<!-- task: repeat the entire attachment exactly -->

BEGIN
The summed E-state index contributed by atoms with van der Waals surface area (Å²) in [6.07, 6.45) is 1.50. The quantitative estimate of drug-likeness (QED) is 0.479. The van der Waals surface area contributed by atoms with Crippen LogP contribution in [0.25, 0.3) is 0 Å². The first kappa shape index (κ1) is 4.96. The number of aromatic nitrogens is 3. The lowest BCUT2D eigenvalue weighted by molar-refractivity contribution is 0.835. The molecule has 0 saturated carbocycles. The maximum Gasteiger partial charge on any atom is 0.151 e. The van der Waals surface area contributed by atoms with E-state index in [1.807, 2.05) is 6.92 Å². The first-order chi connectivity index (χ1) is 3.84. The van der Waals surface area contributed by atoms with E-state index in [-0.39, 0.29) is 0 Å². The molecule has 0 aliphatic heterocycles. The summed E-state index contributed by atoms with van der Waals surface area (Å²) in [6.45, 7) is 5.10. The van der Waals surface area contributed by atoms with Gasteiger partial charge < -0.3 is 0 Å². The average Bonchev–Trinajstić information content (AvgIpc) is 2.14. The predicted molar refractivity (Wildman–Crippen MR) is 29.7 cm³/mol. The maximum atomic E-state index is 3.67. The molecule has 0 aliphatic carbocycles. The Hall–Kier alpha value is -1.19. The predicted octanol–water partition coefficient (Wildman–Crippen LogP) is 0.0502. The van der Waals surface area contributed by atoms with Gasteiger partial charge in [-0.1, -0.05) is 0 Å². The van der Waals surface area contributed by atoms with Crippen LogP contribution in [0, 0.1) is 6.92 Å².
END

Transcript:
The summed E-state index contributed by atoms with van der Waals surface area (Å²) in [6.07, 6.45) is 1.50. The quantitative estimate of drug-likeness (QED) is 0.479. The van der Waals surface area contributed by atoms with Crippen LogP contribution in [0.25, 0.3) is 0 Å². The first kappa shape index (κ1) is 4.96. The number of aromatic nitrogens is 3. The lowest BCUT2D eigenvalue weighted by molar-refractivity contribution is 0.835. The molecule has 0 saturated carbocycles. The maximum Gasteiger partial charge on any atom is 0.151 e. The van der Waals surface area contributed by atoms with E-state index in [1.807, 2.05) is 6.92 Å². The first-order chi connectivity index (χ1) is 3.84. The van der Waals surface area contributed by atoms with E-state index in [-0.39, 0.29) is 0 Å². The molecule has 0 aliphatic heterocycles. The summed E-state index contributed by atoms with van der Waals surface area (Å²) in [6.45, 7) is 5.10. The van der Waals surface area contributed by atoms with Gasteiger partial charge < -0.3 is 0 Å². The average Bonchev–Trinajstić information content (AvgIpc) is 2.14. The predicted molar refractivity (Wildman–Crippen MR) is 29.7 cm³/mol. The maximum atomic E-state index is 3.67. The molecule has 0 aliphatic carbocycles. The Hall–Kier alpha value is -1.19. The predicted octanol–water partition coefficient (Wildman–Crippen LogP) is 0.0502. The van der Waals surface area contributed by atoms with Gasteiger partial charge in [-0.1, -0.05) is 0 Å². The van der Waals surface area contributed by atoms with Crippen LogP contribution in [0, 0.1) is 6.92 Å².